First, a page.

These 3 Startup Teams Will Vie For The $50K BIG IdeaBounce Prize

Wash U’s Olin Business School BIG IndeaBounce finalists: Alexander Dungate of Ondeck Fisheries (top left), Dr. Linda Wu of MiDoc (top right), and Adam Hokin of PedalCell (bottom)

OnDeck Fisheries has created a monitoring tool that meets regulatory needs using AI instead of humans to automatically quantify the numbers of fish caught, revolutionizing marine conservation while cutting costs by a factor of 10.

Pedal Cell has launched with a unique bicycle power source that converts a cyclist’s motion into continuous charge for lights, smartphones, GPS, and other essential USB devices.

MiDoc has imagined an at-home medical device that allows physicians to remotely conduct lung and heart physical exams, revolutionizing the patient-provider telehealth experience and improving healthcare access, affordability, convenience, and quality.

Three great ideas. Three great startup teams. And all three have been named finalists out of an initial crop of a dozen startups in our BIG IdeaBounce competition sponsored by Washington University’s Olin Business School, the winner of our 2022 ranking of the best MBA programs for entrepreneurship.

Overall, WashU Olin’s BIG IdeaBounce® powered by Poets&Quants pitch contest attracted 167 founders and founding teams from all over the world, including India, Nigeria, Ghana, Belgium, Spain, England, and Canada. Open to all current undergraduate and graduate school students or any prospect interested in a graduate business school degree, more than 55 universities were represented.

‘WASH U’S BIG IdeaBounce Judges Drawn To Startups With A Triple Bottom Line’

Doug Villhard of Washington University’s Olin Business School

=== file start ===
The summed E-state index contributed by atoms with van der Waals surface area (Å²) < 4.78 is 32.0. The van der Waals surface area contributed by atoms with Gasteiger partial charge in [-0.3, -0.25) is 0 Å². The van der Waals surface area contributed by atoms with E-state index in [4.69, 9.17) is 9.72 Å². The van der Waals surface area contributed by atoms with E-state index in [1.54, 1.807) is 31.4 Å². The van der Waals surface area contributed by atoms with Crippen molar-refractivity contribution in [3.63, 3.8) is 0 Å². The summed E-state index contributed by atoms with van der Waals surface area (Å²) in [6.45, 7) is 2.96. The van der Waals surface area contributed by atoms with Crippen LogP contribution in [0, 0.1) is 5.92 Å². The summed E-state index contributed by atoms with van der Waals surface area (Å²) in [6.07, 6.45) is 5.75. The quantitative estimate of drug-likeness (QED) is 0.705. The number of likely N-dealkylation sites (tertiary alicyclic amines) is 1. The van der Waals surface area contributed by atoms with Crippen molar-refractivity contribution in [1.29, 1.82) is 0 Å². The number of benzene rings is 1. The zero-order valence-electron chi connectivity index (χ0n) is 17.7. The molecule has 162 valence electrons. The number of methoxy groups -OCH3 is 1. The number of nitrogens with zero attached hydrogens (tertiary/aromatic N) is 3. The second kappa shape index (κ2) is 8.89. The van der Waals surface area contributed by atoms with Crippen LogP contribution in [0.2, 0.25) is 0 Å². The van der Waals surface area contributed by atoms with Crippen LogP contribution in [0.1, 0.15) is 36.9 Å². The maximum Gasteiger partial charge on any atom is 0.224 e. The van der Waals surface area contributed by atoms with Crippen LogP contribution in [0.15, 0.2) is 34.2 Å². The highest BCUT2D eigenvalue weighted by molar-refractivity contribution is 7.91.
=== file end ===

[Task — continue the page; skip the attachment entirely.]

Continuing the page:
As difficult as it was to narrow the 167 ideas down to a dozen, it was even more difficult for the judge to select just three for the final competition. “It was difficult for the judges to pick a final three based on the quality of submissions we received,” says Doug Villhard, academic director for entrepreneurship at Washington University. “In the end, the judges appear to have been drawn to what is commonly referred to as the ‘triple bottom line’ — profit, people, and planet. All three finalists have profit potential, but they are also good for people and/or the planet.”

The three finalists will now converge on the Olin Business School campus to present their ideas to a panel of three judges who will determine the winning team in a video show on March 22. You can register to see the entire event, including all three elevator pitches, here.

Each team is tackling challenges in three vastly different fields: commercial fishing, adventure cycling, and telemedicine. Consider OnDeck Fisheries, launched by a team from the University of British Columbia’s Sauder School of Business. Alexander Dungate, who will earn his master’s in management this year, leads a team that includes young professionals who bring software development and scientific research skills to the game.

Bringing Technology To The Fishing Industry